Thursday, April 02, 2009

How to: Use Arduino to Generate Glitchy Audio VGA Visuals


This post is a guide for people that are interested in my previous posts about dual monitor VGA hacking (see 1, 2 and 3).

You will need:
• A laptop or a computer with a VGA output
• A breadboard (optional) and some wires or a strip board for soldering
• Wire and breadboard jumpers (optional)
• 2 female VGA connectors
• 1 male VGA connector
• up to 3 lots of 15x1 or 15x2 pin headers (optional)
• An Arduino, Picaxe or other microcontroller with an onboard ADC or a standalone ADC
• Audio cable and connector
• 1 or 2 CRT or LCD monitors

Hardware Setup:
The idea here is to connect the horizontal and vertical sync signals from the computer / laptop to the other monitors. However, the actual RGB data lines will be controlled by the Arduino / ┬ÁC / ADC. You can see the pinouts for the VGA ports below (taken from pinouts.ru).

So, either solder or breadboard up some connectors!

From the VGA output of the computer / laptop to the first external monitor, connect pins:
4, 5, 6, 7, 8, 10, 11, 12, 13 and 14.

From the first external monitor to the second external monitor, connect pins:
5, 6, 7, 8, 13 and 14. Then connect pin 1 of the first external monitor to pin 2 of the second external monitor, pin 3 to pin 2 and pin 2 to pin 3. By changing this mapping, you can change the way the colour of the second monitor looks like compared to the first one.

For my setup, I used an Arduino board. So I took an audio signal and connected the signal wire to analog pin 0 and the shield to Arduino ground. I also connected Arduino ground to pin 5 of the VGA connectors. Then I connected Arduino pins 4, 5 and 6 to pins 1, 2 and 3 of the first external monitor connection.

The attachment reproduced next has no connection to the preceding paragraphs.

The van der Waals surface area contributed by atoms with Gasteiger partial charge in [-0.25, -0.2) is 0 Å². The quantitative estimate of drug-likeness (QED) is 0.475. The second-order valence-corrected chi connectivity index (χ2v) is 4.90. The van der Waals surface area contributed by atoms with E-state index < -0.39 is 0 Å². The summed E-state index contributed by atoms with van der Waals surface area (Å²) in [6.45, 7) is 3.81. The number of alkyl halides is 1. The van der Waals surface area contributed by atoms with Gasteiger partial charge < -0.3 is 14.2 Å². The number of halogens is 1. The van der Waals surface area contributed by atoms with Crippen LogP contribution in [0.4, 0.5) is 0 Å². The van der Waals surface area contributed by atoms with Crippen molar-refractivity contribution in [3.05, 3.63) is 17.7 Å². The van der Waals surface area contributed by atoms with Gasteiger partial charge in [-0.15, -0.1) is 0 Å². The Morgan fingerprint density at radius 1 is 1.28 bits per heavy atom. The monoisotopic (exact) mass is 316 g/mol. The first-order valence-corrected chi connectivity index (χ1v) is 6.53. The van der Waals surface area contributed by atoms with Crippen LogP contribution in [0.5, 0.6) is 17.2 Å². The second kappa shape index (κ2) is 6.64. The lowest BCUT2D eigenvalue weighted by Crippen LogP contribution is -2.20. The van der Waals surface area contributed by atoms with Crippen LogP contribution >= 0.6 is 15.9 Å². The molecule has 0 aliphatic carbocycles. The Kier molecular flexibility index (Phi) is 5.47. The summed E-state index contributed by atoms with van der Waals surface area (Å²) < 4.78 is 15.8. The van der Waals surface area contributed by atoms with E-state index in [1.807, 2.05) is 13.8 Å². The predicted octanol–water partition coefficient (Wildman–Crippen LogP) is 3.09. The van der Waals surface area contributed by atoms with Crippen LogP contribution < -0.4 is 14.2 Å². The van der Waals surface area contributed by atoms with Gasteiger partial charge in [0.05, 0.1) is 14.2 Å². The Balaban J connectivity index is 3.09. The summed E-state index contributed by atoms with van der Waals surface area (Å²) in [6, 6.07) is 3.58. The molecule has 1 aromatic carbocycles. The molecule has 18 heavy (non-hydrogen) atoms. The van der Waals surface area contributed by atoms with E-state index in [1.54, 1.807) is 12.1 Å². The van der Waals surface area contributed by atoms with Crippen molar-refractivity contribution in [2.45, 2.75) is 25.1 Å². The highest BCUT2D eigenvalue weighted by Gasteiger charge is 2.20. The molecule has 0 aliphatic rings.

Also, for my setup, I basically made up three little jumper boards with pin headers that connect all fifteen VGA pins to the breadboard. Then it was simply a matter of using breadboard jumpers to connect each appropriate pin to the other - easy!


Software Setup:
All that is happening with the software is that the Arduino or whatever is doing a digital conversion and then setting an output digital pin port to the lower 8 bits of the 10 bit data. That's all!

The code is as simple as this:


void setup() {
DDRD = B11111111;
}

void loop() {
PORTD = analogRead(0);
}


Of course, you can edit this an muck around with adding delays etc to get different effects and so on.

8 comments:

Alex C. Weiner said...

this looks pretty cool man. i wanna do this. can you maybe take some pictures of the wiring you did. i'm having a little trouble understanding what you did. are you connecting 2 monitors in series?

Neg said...

Trippy! i did it and it was cool - but now you need to work out how to get the arduino to generate the hsync/vsync too so i can have an all-in-one solution :)

roscoe said...

Hi
I love your work man, this hack looks awesome, I would like to give it a try but I am real novice when it comes to arduino and breadboards! can you post a picture of the wires connecting & set up? that would help me so much
all tha best
roscoe

djpulseboy said...

Just wondering, is it possible to use a projector to project on a wall?

Wout said...

Hey thanks for this tutorial, we tried it on a workshop and it turned out great: http://vimeo.com/7160664

However, we had the hardest time understanding what exactly the arduino was doing. Is that assembler code or something?

mangodaniel said...

Cool! I have a computer monitor that nobody uses so I would like to hack this.

But Its hard to undue stand the wiring. Can you take pictures of the wiring, or, even better, a schematic?

Anonymous said...

http://www.gammon.com.au/forum/?id=11608

Anonymous said...

http://www.gammon.com.au/forum/?id=11608